Online Video Collaboration Tools: A Buyer's Guide
Market7, Inc. makes tools that allow for collaboration in the editing suite. It uses an online player where comments can be added frame by frame and then tracked for completion.
We reviewed Market7 and its Annotative Player about a year ago. There were some wrinkles to work out, and the company has been hard at work in the meantime pushing forward with its second version of the player.
The new version has several features that enterprise and entertainment customers will find beneficial, including a pop-out function that allows users to view content in “virtually full-screen dimensions while still taking advantage of messaging and interactive features” used for collaboration.
In addition, like Adobe’s Story, Market7 has a collaborative script tool that allows for integrating media directly into a script. The script tool now has a dedicated upload window for large media files—such as b-roll that may accompany the script—to upload in the background while users continue to collaborate on the script.
Finally, the Annotative Player now sports multidevice playback capability. Content is transcoded into H.264 upon completion of upload to allow for playback on multiple devices, including iOS and Android devices. When the appropriate video format is determined, based on device capabilities, the most appropriate Flash- or HTML5-based content is sent to the current device. This feature allows team members to collaborate in the video editing and approval process while on-the-go, including interactive messaging on a per-frame and per-project basis.
On the mobile video editing front, there’s another product on the market called MIXMOOV. Created by French company Intuitivlab, the product focuses on ways to edit and publish mobile video.
Using a drag-and-drop online model that is based around Flash, MIXMOOV allows storyboard-based clip creation from any Flash Player-enabled device. For simple video editing, upload the clips, music, and photos, and then choose an AUTOMIX style and MIXMOOV will complete the AUTOMIX version of the video.
For more complex/refined edits, manually choose from a variety of options: text, transitions, graphics filters, animations, and a trim feature. Each of these is available on a per-clip basis in the storyboard timeline. When the video edit is complete—or complete enough to preview—click the Publish button and review the rendered output. This takes a few seconds or minutes depending on the complexity. If the clip is what you want, continue with publishing it to blogs, Facebook, or a few other social media sites.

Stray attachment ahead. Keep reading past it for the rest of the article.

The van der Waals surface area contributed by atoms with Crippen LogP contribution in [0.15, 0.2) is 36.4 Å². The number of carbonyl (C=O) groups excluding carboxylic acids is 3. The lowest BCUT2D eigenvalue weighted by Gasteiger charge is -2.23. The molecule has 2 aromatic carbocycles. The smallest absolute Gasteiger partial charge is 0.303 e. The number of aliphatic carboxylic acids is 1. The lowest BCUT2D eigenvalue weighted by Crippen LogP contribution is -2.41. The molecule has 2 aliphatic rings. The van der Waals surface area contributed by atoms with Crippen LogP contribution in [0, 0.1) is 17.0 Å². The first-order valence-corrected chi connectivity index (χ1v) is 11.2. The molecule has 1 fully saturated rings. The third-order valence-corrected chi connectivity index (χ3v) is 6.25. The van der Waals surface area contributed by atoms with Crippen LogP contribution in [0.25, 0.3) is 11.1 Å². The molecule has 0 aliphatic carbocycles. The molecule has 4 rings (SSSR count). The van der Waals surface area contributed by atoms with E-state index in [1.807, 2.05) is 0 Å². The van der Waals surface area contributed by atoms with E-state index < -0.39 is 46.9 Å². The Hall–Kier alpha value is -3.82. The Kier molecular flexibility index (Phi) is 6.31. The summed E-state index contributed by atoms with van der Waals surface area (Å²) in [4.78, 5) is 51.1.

The need to render and then return to the editing module reminds us that MIXMOOV isn’t threatening Final Cut, Premiere, or other nonlinear editing tools anytime soon. Yet, for simple transitions and basic cuts-only edits, there’s an ease of use with an online editor that makes sense for down-and-dirty edits.
MIXMOOV also comes with a REMIX module that allows for easy collaboration between editing partners. One partner can pick up where the other left off, without having to both be in the same video editing suite.
MIXMOOV offers private-labeled versions of the editing tool for service providers.
VUELIVE, best known for the LSVX video codec it launched more than a decade ago, is attempting a comeback with its video collaboration tools. The company’s codec is used in a number of instant messaging video chat tools, but the company wants to create an integrated solution for a variety of vertical markets.
To that end, VUELIVE reps asked me to assist them in a market survey of their technologies, which I recently completed. At the same time, the company has enhanced its delivery options for desktop and mobile devices, moving from a Java-based application programming interface (API) between its encoder, video server, and playback client to a more traditional player plug-in structure that allows iOS, Mac, and Windows devices to collaborate with one another.